Update on Shareholder Liability for Corporate Debts of Companies under Chinese Laws

0
Share

We told you before on this blog that creditors can go after a China company‘s shareholders if these shareholders have not paid up their subscribed capital in the company’s registered capital. Click here: Can Creditors Go After Corporate Shareholders Who Have Not Paid up Subscribed Capital in China?

However, as with other things in China, Chinese laws evolve all the time. On this particular point of corporate creditors going after corporate shareholders, there has been some change in judicial practice. We update you on this development.

I. The Legal Issue in Question

We are talking about whether and when a China court should request a shareholder of a China company who has not paid up the capital he subscribed in the company’s registered capital.

A typical scenario for reference: A, B and C cooperated to set up a new company D in 2020, each holding 1/3 of the corporate equities. To make this company look good, they decided on a high amount of registered capital for this company, say RMB 10 million. However, each of them actually paid only a little portion of the registered capital, not more than RMB 1 million in total. On the other hand, in the company’s articles of association (AOA, or corporate charter), the due date for paying up all subscribed registered capital is far in the future, 30 years later.

In 2021, the company incurred a debt of RMB 5 million, which made the company insolvent. But the company didn’t file for bankruptcy.

The RMB 5 million creditor was desperate in recovering the debt from the company.

II. Minutes of 9th Conference of National Civil Courts

As in the past post super-linked above back in 2017, we said that it was reasonable and just for the corporate creditor to directly sue the company together with its shareholders A, B and C, and request the shareholders to immediately pay their subscribed capital in the company that has not come due and thus not been paid yet. In judicial practice, it is called “acceleration of capital contribution obligation”.

Many cases are so judged by China courts.

Then there arose arguments to the effect that a shareholder has a time interest in not paying their subscribed capital when it is not due as stipulated in the company’s charter or AOA, and further that creditors can resort to bankruptcy law to protect themselves and punish the company and its shareholders and it will be unjust to other creditors who have not sued the shareholders to accelerate their capital contribution. By the way, according to China bankruptcy law, in the case of bankruptcy proceeding being instituted, the court has the power to order shareholders to accelerate their obligation of capital contribution regardless the time schedule in the company’s articles of association.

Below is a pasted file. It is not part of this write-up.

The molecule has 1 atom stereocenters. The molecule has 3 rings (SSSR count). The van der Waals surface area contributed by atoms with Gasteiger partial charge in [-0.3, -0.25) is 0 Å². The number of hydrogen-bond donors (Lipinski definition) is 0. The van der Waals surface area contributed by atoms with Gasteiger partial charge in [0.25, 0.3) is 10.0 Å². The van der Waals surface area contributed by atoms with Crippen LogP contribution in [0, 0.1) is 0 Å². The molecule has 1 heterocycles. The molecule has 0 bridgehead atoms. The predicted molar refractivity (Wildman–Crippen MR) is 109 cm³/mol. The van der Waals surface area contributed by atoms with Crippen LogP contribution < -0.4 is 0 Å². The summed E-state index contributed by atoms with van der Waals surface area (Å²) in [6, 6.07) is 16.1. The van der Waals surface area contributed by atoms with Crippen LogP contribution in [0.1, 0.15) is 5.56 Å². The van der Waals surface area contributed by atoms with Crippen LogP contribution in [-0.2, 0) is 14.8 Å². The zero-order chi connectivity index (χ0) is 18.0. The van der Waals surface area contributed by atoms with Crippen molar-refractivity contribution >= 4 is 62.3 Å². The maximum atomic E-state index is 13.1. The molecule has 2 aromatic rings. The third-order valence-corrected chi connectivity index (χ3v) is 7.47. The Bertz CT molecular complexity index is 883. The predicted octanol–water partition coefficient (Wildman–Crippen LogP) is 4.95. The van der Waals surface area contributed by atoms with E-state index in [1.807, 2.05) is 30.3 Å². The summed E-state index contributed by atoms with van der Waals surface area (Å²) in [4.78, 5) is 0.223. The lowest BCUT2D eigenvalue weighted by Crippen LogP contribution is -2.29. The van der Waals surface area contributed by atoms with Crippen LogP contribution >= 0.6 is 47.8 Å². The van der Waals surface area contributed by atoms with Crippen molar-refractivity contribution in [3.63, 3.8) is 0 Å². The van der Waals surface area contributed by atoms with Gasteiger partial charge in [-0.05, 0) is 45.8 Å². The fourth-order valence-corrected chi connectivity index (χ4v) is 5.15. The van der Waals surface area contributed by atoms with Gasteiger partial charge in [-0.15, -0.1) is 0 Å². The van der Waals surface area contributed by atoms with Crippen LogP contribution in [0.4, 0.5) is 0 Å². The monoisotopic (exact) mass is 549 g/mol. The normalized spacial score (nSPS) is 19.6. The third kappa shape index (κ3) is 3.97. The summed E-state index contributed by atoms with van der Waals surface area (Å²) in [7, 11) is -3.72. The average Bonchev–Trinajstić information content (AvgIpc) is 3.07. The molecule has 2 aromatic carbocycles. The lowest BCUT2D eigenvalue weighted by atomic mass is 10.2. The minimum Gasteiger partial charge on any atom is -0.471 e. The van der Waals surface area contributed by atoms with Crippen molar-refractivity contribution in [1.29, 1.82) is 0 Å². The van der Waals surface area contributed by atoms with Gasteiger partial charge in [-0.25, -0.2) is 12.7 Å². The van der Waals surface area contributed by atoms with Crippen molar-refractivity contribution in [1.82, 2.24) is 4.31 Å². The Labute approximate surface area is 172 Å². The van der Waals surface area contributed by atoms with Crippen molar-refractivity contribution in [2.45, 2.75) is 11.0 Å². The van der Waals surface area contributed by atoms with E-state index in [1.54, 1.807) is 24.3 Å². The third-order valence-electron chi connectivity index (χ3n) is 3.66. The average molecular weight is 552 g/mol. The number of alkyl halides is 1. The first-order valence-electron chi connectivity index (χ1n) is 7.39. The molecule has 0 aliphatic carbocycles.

So on the 9th conference of China Civil Courts, in the published meeting minutes dated November of 2019, the judges came to reach a consensus that:

(1) Shareholder’s time interests in paying up their subscribed capital at a later time as scheduled in the company’s articles of association; thus, it is not appropriate to ask these shareholders to contribute undue capital to discharge corporate debts;

(2) in the meantime, there are two exceptions to that general rule:

(i) where the company is subject to court enforcement proceeding, there are no other assets available for meeting judgment debts upon exhausting all possible enforcement measures by court, thus legal ground for bankruptcy comes into being, and the company doesn’t apply for bankruptcy; or

(ii) where the company extends the due date for capital contribution after a corporate debt has been incurred.

According to the new rules, capital contribution acceleration is only triggered in the stage of enforcing a court judgment, meaning it is no longer possible for a creditor to sue a company’s shareholders to accelerate his capital contribution in the same court proceeding in which the creditor sues the company in regard of a debt.

III. Latest Trend

China legislator is overhauling China Company Law. In the draft published in December of 2021, there is an express provision regarding acceleration of shareholder’s obligation to pay up their subscribed capital in a company.

Article 48 Where a company is unable to discharge its due debts and is apparently insolvent, the company or its creditors shall have the right to request the company shareholders who subscribe for the registered capital of the company to pay up such capital that has not come due yet.

Article 48 of China Company Law Draft published in December of 2021

This draft provision seems to diverge from the provision in the meeting minutes quoted above, leaving more room to apply the rule of accelerating shareholder capital contribution.

The issue has yet to settle pending the enactment of the revised China company law.

Last note, please be advised that rules set out in the Meeting Minutes quoted above are not real law in a strict sense, and in judicial practice, courts may deviate from those rules if they think otherwise based on the merits of cases before them.

Login